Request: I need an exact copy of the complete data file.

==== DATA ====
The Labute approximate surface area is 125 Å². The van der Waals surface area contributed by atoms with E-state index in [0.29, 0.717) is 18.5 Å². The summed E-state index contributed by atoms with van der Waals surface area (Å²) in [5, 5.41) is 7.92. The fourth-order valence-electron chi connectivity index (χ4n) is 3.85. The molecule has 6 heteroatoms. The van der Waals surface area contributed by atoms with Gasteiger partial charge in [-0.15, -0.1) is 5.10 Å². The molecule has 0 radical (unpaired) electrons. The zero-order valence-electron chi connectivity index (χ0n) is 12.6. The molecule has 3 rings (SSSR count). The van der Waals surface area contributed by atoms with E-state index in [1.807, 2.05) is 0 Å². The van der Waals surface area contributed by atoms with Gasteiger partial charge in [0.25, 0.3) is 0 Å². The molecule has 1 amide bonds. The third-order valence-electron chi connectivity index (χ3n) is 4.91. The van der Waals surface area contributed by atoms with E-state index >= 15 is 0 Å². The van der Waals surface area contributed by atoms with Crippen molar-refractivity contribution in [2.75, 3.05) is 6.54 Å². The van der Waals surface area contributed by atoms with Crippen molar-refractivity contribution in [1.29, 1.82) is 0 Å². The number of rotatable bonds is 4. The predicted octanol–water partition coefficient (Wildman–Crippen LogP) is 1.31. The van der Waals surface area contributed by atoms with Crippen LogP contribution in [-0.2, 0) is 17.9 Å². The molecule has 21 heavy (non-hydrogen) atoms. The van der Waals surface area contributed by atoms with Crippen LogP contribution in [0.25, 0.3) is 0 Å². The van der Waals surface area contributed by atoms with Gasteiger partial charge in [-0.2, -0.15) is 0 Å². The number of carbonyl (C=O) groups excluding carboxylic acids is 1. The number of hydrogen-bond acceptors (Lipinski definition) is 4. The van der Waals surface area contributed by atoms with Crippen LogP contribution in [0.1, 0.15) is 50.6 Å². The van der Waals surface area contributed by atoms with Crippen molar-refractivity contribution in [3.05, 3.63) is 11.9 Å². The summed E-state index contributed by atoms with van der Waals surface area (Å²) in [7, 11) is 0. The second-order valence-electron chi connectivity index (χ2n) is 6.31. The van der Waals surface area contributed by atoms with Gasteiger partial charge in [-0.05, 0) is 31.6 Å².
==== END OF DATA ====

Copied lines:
The Labute approximate surface area is 125 Å². The van der Waals surface area contributed by atoms with E-state index in [0.29, 0.717) is 18.5 Å². The summed E-state index contributed by atoms with van der Waals surface area (Å²) in [5, 5.41) is 7.92. The fourth-order valence-electron chi connectivity index (χ4n) is 3.85. The molecule has 6 heteroatoms. The van der Waals surface area contributed by atoms with Gasteiger partial charge in [-0.15, -0.1) is 5.10 Å². The molecule has 0 radical (unpaired) electrons. The zero-order valence-electron chi connectivity index (χ0n) is 12.6. The molecule has 3 rings (SSSR count). The van der Waals surface area contributed by atoms with E-state index in [1.807, 2.05) is 0 Å². The van der Waals surface area contributed by atoms with Gasteiger partial charge in [0.25, 0.3) is 0 Å². The molecule has 1 amide bonds. The third-order valence-electron chi connectivity index (χ3n) is 4.91. The van der Waals surface area contributed by atoms with E-state index >= 15 is 0 Å². The van der Waals surface area contributed by atoms with Crippen molar-refractivity contribution in [2.75, 3.05) is 6.54 Å². The van der Waals surface area contributed by atoms with Crippen molar-refractivity contribution in [1.29, 1.82) is 0 Å². The number of rotatable bonds is 4. The predicted octanol–water partition coefficient (Wildman–Crippen LogP) is 1.31. The van der Waals surface area contributed by atoms with Crippen LogP contribution in [-0.2, 0) is 17.9 Å². The molecule has 21 heavy (non-hydrogen) atoms. The van der Waals surface area contributed by atoms with Crippen LogP contribution in [0.25, 0.3) is 0 Å². The van der Waals surface area contributed by atoms with Gasteiger partial charge in [-0.2, -0.15) is 0 Å². The number of carbonyl (C=O) groups excluding carboxylic acids is 1. The number of hydrogen-bond acceptors (Lipinski definition) is 4. The van der Waals surface area contributed by atoms with Crippen LogP contribution in [0.1, 0.15) is 50.6 Å². The van der Waals surface area contributed by atoms with Crippen molar-refractivity contribution in [3.05, 3.63) is 11.9 Å². The summed E-state index contributed by atoms with van der Waals surface area (Å²) in [7, 11) is 0. The second-order valence-electron chi connectivity index (χ2n) is 6.31. The van der Waals surface area contributed by atoms with Gasteiger partial charge in [-0.05, 0) is 31.6 Å².